3. That’s the rub with the job description. It’s not what it says but what it omits. How exactly are you to help children? Or women? Or the needy? That’s where the morals and principles of the organization come in.

        If I think I will help women by sterilizing them (no more suffering babies!), then I will do that, as the UN Population Fund and others have done in collaboration with China.

        World Vision has done many good things. We have sponsored a child for some time, and I am sad to have to write him a letter saying we have to withdraw our support. But I will tell the family why, that what World Vision is doing is contrary to the natural law and the Christian Faith, especially the Catholic Faith that most South Americans have been for generations.

        • Danielle says:

          1. NFP is not as effective as other methods of family planning, particularly not when you are relying on an impoverished woman to get a set of tests and calculations correct.

          2. Your understanding of contraceptive methods being “abortificants” is based on outdated science. Look it up. There used to be some uncertainty on this issue; not anymore.

          3. But let’s say, for the sake of argument, that there is a very small risk that a contraceptive will harm a fertilized egg that we don’t know about. The harm done here is far, far smaller than you get by providing no contraceptive information or recommending NFP. Take that route, and unintended pregnancies will go up. The moment these conceptions take place, your body count begins to pile up. First, there’s all the fetuses that will die in spontaneous abortion in the first days or weeks of pregnancy, this happens for many reasons. Then you have the elective abortions some women will get. Then you have the later-term risks to mother and baby, which are higher in the third world than the first. Finally, there are the risks of child birth in the third world to both baby and mother.

          If you are strictly concerned with preventing the suffering of fetuses and babies, you are way out ahead with women using highly reliable forms of birth control, than with them not using these methods.

          Your position may make sense if you are worried about Roman Catholic restrictions. But if you want to cut directly to the problem of “how many dead babies are here,” your concerns are misplaced.

        • SottoVoce says:

          Do as you will. But, please, do not be so cruel as to tell a hungry child that conscience compels you to deprive him of his daily bread. It would be kinder to say nothing and let him draw his own conclusions.

        • Clay Crouch says:

          “But I will tell the family why, that what World Vision is doing is contrary to the natural law and the Christian Faith, especially the Catholic Faith that most South Americans have been for generations.”

          Gnat, meet Camel.

    • That’s kind of paternalistic, no? You don’t trust the people you sponsor to make their own decisions re: contraceptives?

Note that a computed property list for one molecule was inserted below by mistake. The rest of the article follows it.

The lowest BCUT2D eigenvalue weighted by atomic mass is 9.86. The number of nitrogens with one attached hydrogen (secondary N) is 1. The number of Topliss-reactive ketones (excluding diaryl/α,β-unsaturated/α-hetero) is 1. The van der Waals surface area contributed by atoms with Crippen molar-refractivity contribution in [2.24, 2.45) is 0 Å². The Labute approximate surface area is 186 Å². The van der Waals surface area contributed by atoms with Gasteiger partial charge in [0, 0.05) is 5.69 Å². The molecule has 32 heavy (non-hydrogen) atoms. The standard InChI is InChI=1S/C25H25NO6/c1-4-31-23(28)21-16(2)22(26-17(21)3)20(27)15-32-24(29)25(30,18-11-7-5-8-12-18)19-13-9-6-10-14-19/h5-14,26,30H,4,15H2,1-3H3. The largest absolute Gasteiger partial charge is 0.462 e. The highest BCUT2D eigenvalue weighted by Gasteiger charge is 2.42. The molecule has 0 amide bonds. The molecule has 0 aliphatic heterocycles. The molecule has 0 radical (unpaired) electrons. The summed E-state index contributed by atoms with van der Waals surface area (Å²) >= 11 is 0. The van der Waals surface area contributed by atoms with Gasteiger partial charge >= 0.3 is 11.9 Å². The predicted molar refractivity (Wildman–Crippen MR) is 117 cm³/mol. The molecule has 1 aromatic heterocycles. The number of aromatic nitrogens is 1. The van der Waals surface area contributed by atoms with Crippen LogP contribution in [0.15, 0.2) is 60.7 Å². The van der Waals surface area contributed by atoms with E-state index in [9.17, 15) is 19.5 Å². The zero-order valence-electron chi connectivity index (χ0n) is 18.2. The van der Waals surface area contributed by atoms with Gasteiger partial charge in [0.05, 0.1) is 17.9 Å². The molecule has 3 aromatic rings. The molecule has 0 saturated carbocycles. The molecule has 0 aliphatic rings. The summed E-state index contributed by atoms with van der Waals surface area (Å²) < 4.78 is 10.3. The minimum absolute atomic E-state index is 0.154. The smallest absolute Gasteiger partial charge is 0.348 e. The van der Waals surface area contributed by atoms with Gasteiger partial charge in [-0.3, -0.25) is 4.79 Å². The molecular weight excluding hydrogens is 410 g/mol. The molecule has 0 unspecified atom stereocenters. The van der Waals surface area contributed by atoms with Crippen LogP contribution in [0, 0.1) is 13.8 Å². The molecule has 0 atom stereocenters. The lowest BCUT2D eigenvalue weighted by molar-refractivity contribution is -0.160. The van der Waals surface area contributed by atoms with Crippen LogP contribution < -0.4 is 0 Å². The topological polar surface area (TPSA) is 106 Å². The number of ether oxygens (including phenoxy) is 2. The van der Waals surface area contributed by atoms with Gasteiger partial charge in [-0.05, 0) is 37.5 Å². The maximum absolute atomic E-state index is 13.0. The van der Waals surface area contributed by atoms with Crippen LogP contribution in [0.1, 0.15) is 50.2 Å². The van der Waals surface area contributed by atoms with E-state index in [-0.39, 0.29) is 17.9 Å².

23. So, World Vision “guilts” us into donating with their manipulative TV commercials and print ads and now Mr. Bell “guilts” us for being pissed off that another Christian organization changes it’s standards. A pox on BOTH of you!

    • +1 – Good point Oscar.

      I would like to discuss the statement: “if you won’t pay gays at World Vision to feed starving children, why do you pay gays at the grocery store to feed yourself”. WARNING: STRAWMAN ALERT!!!!

      My local grocery stores are owned & operated by secular corporations, and these grocery stores do not present themselves as a charitable Evangelical Christian organization. My local grocery doesn’t have their employee’s salaries paid by evangelical Christian men & women who send donations to my grocery store. My grocery store was not founded as an evangelical Christian organization that markets itself as an organization run on Biblical values. My local grocery store didn’t make a u-turn and sell out to the secular progressive culture, while receiving salaries from the pockets of evangelicals. However, World Vision did. Perhaps in the name of honesty, we can make a distinction between the World Vision charity & our secular grocery stores? Perhaps?

      I wonder if the leaders at World Vision ever considered that their moves might possibly outrage a large portion of their donors? Did the leaders at World Vision put support of gay marriage ahead of feeding starving children? Oops, I just used a strawman. Wow, that’s fun and easy! 🙂

    • I don’t think the problem is about being pissed off that another Christian Organization has changed its standards. We have every right to be pissed off and to choose in the future to place our money with organizations we agree with. The problem here is that once you have made a commitment to support a child, you don’t punish/cut off that child for the sins of WV. I just don’t see how “taking a moral stand” supersedes the virtue of meeting the needs of your sponsor child.